Taipei, April 15 (CNA) President Ma Ying-jeou's handling of bread-and-butter issues has raised public concerns and could become a major hurdle during his second term, an opposition party-led think tank said Sunday.
According to a poll by the Taiwan Brain Trust, a majority of respondents were dissatisfied with the government's recent decisions to raise fuel prices and electricity rates.
More than 90 percent of the respondents said recent gasoline price hikes and other increases in commodity prices have increased their financial burden, while 8 percent said the impact was limited.
The need to tighten their budgets has also led to people's discontent with the government, as the poll showed 85.3 percent of respondents saying they felt dissatisfied with the government's ability to handle livelihood issues.
"The results indicates Ma's aloofness," said Wu Rong-i, a former vice premier under the Democratic Progressive Party (DPP) administration from 2000-2008.
Wu criticized Ma for failing to offer complementary measures to reduce the impact of utility price hikes but instead "threw the financial burden to families and businesses."
He also urged the government to increase financial incentives to encourage the use of green energy.
Other scholars argued that if the government did not adjust the way it implements policies, Ma could face serious challenges during his second term in office, which begins on May 20.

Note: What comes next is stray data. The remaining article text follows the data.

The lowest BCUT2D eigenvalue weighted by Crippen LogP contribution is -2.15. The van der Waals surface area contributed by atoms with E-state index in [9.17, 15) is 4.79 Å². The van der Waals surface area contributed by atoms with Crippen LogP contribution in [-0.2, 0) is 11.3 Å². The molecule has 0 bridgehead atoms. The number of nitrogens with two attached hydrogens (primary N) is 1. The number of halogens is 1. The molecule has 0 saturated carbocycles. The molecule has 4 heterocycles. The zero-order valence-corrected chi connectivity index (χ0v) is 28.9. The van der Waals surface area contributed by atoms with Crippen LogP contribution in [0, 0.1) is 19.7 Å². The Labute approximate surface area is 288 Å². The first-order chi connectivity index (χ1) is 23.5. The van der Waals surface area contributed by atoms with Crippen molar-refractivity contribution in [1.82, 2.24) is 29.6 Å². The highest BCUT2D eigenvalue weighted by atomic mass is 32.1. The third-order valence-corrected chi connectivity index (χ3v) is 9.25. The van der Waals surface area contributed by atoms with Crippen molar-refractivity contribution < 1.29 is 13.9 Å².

"If Ma keeps doing business in the same way, Taiwan's people will express their opposition in the 2014 local and municipal elections," said former DPP spokesman Lo Chih-cheng.
Lo cited poll results showing that only 18.7 percent of respondents said they "felt satisfied with the president's performance since he was re-elected on Jan. 14," while 73.8 percent were not satisfied.
In response, Executive Yuan spokesman Philip Yang said the government respects all polls and is willing to listen to voices from all circles of society, but ruling Kuomintang spokeswoman Ma Wei-kuo questioned the survey's credibility.
She cited examples of the think tank's inaccurate surveys before past elections, such as the Jan. 14 presidential election this year, where the actual result turned out to be completely different from what was seen in its poll.
The think tank should not manipulate polls to serve political purposes, she said.
The survey, which was conducted April 5-6, obtained 1,079 valid responses and had a margin of error of plus or minus 3.0 percentage points.
(By Lee Hsin-Yin and Nell Shen)